Grandmothers, Babies, and Dogs
What do grandmothers, babies, and dogs have in common? Read on to find out...
I love feeling Inspired. Excited. Healthy. Strong. Beautiful. Invincible. Loving. Happy.
I wish I could say the same about depressed. Anxious. Angry. Sick. Unattractive. Irritable. Defensive. Unhappy. If you are a human like me, you are wired to dislike these feelings, and have an ingrained (and sometimes, unconscious) tendency to try and avoid them and/or get rid of them at all costs. In this blog post, I'll discuss how, when we intend to to get rid of our pain, more suffering results. I'll also touch on how, when we practice equanimity (that is, not pushing away negative experiences nor grasping onto positive experiences) more enjoyment of life results. Gil Fronsdal, a meditation teacher, equates equanimity to grandmotherly love. He describes how, "...the grandmother clearly loves her grandchildren, but, thanks to her experience with her own children, is less likely to be caught up in the drama of her grandchildren's lives". Babies, dogs, and most other animals are also masters of equanimity, mostly because their nervous systems are not complex enough for obsession, identification with thought, proving a sense of self and chronic worrying/distress - all things that plague us adult humans and prevent us from experiencing the full spectrum of life beyond who we are on the surface.
I am not a dog, baby, or a grandmother (yet), but I have had glimpses of this thing called equanimity. And with practice, I think we all can live more satisfying lives by relating to our circumstances with more equanimity. I believe I have gained more wisdom from crappy times than from happy times, and am of more use to the world because of the crap. I try and remember this when I'm feeling lousy (AF), and to practice three steps that I learned several years ago from Kristin Neff, self-compassion researcher and psychologist. It goes like this: When I'm down in the dumps for some reason or no reason at all, I see if I can 1) first acknowledge my pain, because if I don't clearly admit that I am suffering, it's hard to change my reaction to it. When shit hits the fan, I bring my attention to all the other shits that have hit other people's fans, and let that fill me with compassion and the realization that 2) I'm not alone, this is part of the human experience (AND I let it fill me with gratitude that there is [usually] no literal shit involved). And when all I want to do is escape or distract myself in some way, I 3) challenge myself to put my hand on my heart and send some grandmotherly love to my struggling heart.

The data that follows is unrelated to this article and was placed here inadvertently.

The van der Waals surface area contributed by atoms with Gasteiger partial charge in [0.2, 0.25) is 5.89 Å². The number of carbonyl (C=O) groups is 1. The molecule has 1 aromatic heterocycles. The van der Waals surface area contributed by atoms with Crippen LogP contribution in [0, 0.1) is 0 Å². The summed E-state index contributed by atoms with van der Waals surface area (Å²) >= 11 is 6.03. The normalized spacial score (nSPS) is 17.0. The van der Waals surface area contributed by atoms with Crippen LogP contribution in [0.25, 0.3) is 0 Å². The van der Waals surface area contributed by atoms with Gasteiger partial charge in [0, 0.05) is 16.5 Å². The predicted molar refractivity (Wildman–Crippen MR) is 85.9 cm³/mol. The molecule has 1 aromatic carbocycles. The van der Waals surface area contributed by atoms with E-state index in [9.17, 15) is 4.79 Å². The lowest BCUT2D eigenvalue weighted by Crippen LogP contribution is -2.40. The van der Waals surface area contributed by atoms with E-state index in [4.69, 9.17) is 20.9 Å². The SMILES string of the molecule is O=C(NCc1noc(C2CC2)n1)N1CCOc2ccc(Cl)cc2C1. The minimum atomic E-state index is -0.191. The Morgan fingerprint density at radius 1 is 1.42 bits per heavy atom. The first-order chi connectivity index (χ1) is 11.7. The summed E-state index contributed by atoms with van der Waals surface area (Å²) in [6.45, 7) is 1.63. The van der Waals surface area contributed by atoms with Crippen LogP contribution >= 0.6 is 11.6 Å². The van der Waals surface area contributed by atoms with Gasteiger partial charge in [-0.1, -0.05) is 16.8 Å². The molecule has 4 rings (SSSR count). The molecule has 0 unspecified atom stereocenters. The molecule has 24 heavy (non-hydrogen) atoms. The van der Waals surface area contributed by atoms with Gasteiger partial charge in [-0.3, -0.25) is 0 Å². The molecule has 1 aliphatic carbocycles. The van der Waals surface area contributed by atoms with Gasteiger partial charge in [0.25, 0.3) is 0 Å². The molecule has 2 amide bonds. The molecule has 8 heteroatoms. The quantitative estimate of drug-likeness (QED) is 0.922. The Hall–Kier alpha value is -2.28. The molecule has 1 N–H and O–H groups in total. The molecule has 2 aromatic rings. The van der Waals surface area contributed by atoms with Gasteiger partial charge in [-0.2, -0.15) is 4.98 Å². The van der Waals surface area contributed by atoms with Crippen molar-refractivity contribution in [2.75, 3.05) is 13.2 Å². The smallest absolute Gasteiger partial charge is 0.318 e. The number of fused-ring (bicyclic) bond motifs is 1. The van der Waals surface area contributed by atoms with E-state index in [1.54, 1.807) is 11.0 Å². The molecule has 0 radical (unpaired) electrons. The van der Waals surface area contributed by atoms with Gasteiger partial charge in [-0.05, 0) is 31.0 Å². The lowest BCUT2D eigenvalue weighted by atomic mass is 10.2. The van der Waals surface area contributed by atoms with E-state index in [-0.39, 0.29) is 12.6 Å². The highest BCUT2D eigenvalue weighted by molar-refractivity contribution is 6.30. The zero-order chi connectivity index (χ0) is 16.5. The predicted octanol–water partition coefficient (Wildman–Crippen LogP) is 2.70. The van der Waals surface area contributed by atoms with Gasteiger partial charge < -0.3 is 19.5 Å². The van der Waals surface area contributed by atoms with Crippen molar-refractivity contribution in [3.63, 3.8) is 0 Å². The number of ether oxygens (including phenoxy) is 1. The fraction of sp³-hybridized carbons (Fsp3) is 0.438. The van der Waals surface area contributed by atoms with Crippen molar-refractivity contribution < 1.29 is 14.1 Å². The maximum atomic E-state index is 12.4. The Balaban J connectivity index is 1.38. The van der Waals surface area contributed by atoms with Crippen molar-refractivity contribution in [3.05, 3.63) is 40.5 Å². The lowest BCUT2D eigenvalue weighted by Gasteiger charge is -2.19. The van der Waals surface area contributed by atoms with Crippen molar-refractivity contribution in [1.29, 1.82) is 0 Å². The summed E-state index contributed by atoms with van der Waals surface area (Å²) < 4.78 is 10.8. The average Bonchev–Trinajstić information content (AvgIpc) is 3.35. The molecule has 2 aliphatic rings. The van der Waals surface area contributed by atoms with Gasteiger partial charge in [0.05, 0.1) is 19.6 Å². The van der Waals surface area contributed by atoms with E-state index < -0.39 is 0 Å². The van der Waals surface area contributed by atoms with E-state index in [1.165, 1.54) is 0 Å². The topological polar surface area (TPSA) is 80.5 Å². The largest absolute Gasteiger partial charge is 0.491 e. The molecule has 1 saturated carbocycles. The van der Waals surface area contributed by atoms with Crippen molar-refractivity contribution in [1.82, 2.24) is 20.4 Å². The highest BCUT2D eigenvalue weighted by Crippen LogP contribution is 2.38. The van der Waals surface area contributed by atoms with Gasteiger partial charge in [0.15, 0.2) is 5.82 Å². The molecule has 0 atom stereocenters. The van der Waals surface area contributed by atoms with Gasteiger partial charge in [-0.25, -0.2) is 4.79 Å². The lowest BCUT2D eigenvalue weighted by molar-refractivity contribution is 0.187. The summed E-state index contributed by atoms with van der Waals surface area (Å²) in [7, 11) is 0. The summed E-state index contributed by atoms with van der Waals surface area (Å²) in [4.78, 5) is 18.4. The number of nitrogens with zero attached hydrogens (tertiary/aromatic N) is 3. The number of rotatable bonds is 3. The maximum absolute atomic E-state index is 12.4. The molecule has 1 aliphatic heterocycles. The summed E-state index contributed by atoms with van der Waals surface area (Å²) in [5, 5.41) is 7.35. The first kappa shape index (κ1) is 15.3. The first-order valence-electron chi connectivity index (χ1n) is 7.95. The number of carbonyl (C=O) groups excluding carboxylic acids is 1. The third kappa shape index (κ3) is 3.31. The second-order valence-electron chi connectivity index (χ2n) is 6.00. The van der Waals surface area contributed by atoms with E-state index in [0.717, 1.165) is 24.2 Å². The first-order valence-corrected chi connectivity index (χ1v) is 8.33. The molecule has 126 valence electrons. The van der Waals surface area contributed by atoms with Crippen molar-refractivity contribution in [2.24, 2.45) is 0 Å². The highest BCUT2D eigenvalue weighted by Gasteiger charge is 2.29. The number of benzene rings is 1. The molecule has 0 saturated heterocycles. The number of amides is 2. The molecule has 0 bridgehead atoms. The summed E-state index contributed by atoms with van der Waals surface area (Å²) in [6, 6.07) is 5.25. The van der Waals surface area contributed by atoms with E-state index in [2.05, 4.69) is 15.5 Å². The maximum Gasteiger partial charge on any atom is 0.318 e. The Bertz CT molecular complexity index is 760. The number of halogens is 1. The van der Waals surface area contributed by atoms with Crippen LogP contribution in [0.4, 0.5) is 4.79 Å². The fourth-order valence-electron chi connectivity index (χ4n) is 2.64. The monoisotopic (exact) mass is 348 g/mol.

Here’s the thing though. This way of relating to discomfort is not easy at all. It goes against human nature. It is much easier to numb ourselves through immediate means such as overeating, undereating, drugs, overexercise, work, seeking validation, etc. These are certainly effective ways of getting rid of pain, and I know I have my go-to methods. But these ways of "getting rid of" pain are also excruciatingly temporary and do not work in the long run; they make the pain worse. I argue that the pain of trying to avoid pain needs to become greater than the original pain itself (try saying that 10 times fast) in order to realize an alternative route to managing the strong emotion might be healthier. At least this was the case for me - my old ways of relating to my emotional world needed to get in the way of my relationships with others, strain my relationship with myself, and get in the way of work and school in order to get my attention. There came a time when I had to learn another way of coping that didn't involve depriving myself of normal human feeling and emotion.
When I first was introduced to self-compassion and equanimity, I felt like a fish flopping around on dry land (what do you mean I shouldn't try and get rid of this anxious feeling?! Why wouldn't I?! This $&%*ing BLOWS). Attempting to access equanimity and mindfulness only when I was upset didn't work. So, just like how athletes put in their hard work off of the field so that during competition when the stakes are high, their technique is effortless and automatic, we who aspire to live a life with more joy, ease, and in alignment with our values can practice when we are feeling good so that when emotional intensity inevitably emerges, we can more naturally respond in a compassionate manner toward ourselves and others. This is why yoga, meditation, and other contemplative practices are so great, but that's a blog post for another time.
Next time you feel lost, like you wanna scream into a pillow, or like you wish you were a pillow, give yourself complete permission to feel that way and not have to do anything about it except be with it. If it feels safe to do so, find the feeling in your body. See if you can let the feeling open you up and present its teachings (without trying to get rid of the feeling!). And then, ask yourself: is there anything I can do to truly support myself (as I would a dear friend or a child) in this time of suffering?
So, here’s to the crappy and the happy, and here's to finding your inner dog/blobfish/aye aye/kakapo/pink fairy armadillo (yes, these are all real animals. Seriously Google them, you're in for a treat)
Excerpt from a dharma talk with Gil Fronsdal
Kristin Neff and the Self-Compassion Break exercise
Buddha's Brain - Rick Hanson